The Big Game Economy
There are only a few days that can rival the Big Game in America. Everyone spends the whole day gathering supplies and setting up for the party they are about to host, and the captivating game of American football commences at 5:30, lasting into the night. Yesterday’s game ended with the Kansas City Chiefs beating the Philadelphia Eagles 38-35 in a controversial ending, but one thing that might be more interesting is the economics regarding the Big Game, and the day following it.
Data from the National Retail Federation showed that 103.5 million people planned to host a party, with another 17.8 million going to a restaurant or bar. Overall, total spending for food, drinks, decorations and many other purchases for the Big Game adds up to nearly $16.5 billion, an insane amount going towards one day. The average American consumes about 2,400 calories during the game alone, which is the recommended caloric intake for a whole day. This metric simply reflects the consumer aspect; for businesses, they look to attract new consumers through attractive Big Game ads that many viewers religiously look forward to. Although the rates vary based on when a company bought an ad spot, it is estimated that a 30 second ad spot cost between $6 million and $7 million, a record number. Ads can be very successful, like Coinbase’s ad from the previous Big Game, or unsuccessful like many of E*TRADE’s commercials. Businesses also have to deal with the lack of productivity from workers the day after the Big Game, along with countless researchers finding that 17 million workers miss work the day after. This has prompted some lawmakers around the country to propose making the day after the Big Game a holiday, which many would appreciate.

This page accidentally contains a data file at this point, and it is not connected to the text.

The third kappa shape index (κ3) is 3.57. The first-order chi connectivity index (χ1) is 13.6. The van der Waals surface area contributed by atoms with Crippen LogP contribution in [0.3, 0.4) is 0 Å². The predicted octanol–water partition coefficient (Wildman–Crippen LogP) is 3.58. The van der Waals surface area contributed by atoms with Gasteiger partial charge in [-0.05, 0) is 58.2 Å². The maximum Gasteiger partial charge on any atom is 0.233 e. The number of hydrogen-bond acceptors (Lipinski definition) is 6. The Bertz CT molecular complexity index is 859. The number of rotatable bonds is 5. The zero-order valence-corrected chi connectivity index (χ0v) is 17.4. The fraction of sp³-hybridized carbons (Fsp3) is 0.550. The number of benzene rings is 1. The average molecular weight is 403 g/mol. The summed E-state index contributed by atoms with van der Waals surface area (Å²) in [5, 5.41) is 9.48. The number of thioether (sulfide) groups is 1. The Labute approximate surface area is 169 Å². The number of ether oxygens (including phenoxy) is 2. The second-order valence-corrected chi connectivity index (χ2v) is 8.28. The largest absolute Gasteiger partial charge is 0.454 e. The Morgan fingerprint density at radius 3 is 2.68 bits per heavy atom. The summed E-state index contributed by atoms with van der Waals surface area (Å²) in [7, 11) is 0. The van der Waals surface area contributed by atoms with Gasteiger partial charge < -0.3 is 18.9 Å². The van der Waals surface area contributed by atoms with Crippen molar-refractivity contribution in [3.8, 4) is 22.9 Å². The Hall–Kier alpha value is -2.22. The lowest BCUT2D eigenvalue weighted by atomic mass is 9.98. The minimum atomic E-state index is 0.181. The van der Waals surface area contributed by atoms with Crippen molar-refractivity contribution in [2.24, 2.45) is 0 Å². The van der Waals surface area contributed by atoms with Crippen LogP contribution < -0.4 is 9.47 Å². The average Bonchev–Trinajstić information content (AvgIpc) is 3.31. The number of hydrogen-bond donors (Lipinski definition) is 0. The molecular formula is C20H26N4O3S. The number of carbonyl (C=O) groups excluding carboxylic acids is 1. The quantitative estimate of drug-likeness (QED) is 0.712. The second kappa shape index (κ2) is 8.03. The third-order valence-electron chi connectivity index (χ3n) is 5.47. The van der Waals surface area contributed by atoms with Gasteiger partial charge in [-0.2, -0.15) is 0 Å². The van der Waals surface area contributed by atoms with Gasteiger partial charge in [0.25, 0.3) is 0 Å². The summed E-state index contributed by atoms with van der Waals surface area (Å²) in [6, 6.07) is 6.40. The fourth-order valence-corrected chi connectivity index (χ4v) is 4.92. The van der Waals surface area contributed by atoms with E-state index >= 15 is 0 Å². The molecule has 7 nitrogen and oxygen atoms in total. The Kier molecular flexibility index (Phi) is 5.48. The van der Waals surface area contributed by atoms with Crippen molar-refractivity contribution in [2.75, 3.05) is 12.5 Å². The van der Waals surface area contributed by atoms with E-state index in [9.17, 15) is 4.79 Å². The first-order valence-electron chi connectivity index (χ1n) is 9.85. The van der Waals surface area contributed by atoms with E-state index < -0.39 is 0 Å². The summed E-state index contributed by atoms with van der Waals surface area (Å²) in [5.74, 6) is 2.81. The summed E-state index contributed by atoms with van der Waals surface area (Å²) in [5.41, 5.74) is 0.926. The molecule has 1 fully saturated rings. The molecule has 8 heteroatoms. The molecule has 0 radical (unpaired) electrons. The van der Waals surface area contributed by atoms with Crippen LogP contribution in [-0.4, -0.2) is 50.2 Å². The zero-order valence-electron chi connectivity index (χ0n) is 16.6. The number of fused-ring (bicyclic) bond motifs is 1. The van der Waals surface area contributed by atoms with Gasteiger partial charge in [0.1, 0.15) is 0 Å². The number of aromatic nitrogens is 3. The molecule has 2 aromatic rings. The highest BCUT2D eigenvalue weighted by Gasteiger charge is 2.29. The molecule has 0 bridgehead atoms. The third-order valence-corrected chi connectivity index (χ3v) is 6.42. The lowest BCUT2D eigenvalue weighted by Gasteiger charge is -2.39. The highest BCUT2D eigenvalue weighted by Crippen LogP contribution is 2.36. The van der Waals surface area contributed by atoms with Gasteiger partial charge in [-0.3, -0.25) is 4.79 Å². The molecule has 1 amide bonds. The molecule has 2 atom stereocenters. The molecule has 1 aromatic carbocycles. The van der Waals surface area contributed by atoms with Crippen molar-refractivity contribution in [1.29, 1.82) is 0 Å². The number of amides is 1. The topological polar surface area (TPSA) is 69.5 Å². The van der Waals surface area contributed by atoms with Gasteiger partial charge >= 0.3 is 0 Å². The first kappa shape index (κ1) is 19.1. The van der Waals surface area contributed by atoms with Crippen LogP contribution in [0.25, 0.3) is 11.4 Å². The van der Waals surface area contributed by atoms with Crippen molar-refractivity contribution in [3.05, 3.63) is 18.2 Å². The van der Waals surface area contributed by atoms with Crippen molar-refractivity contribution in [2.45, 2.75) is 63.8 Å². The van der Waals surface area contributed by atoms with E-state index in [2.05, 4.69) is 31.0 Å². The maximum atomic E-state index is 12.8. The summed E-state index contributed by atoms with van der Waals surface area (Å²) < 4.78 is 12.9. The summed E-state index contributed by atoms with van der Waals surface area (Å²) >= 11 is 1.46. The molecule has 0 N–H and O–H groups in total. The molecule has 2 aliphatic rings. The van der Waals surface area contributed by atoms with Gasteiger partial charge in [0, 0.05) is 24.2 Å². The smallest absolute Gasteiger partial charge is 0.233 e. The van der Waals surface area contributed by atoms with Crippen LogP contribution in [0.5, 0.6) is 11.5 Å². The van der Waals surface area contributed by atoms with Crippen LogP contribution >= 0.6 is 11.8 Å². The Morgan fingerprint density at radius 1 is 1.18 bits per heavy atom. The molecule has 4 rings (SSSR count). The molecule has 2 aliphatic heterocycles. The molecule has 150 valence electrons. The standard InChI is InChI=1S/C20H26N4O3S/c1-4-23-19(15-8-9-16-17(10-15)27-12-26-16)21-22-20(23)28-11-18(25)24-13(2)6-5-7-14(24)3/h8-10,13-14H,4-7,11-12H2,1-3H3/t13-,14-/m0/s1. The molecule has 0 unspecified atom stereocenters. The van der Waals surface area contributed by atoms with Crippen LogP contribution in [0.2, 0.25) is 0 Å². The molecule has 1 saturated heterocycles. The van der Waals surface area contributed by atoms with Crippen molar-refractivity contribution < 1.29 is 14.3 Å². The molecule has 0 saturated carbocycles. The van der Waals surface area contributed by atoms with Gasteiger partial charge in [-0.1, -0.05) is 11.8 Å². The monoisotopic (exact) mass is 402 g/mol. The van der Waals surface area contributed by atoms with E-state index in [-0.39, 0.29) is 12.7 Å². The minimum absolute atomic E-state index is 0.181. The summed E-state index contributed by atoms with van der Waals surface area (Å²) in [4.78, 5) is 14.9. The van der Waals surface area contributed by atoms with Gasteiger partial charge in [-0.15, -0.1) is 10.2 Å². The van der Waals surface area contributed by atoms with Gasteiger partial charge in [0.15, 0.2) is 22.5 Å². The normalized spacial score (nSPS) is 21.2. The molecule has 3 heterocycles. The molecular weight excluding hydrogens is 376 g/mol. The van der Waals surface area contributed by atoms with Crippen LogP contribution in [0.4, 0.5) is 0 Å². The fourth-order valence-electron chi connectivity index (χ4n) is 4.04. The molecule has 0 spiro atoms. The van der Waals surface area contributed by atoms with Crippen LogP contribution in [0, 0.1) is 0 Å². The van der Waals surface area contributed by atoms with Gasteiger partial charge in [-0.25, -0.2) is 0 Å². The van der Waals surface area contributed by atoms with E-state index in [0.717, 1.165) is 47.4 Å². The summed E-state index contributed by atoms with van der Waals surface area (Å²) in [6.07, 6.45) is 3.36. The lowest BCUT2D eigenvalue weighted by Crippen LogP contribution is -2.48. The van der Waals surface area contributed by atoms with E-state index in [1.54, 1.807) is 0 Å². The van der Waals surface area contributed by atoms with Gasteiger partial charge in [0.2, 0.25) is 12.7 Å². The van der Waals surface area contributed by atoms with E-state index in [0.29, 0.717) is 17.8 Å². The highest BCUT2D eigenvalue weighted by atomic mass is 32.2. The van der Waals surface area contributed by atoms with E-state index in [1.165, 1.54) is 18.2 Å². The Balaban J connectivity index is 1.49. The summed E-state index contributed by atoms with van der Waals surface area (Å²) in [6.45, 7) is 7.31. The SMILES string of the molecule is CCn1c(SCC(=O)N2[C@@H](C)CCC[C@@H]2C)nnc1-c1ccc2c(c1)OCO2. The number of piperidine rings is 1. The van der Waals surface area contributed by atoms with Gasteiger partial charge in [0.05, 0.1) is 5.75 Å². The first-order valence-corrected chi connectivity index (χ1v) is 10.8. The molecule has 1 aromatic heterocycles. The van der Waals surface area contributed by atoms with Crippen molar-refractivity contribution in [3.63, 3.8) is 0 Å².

Looking back at the previous story, sin stocks tend to have a good day when it comes to the Big Game. Beer and alcohol consumption is generally higher on Big Game Day, whether at a party or the stadium. Countless bets are wagered on the two teams playing, and there are a lot of losers and few winners as usual. If there’s one impressive takeaway, it’s that rapper Drake ended up winning his bet on the Chiefs!
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I am not a financial advisor and my comments should never be taken as financial advice. Investments come with risk, so always do your research and analysis beforehand.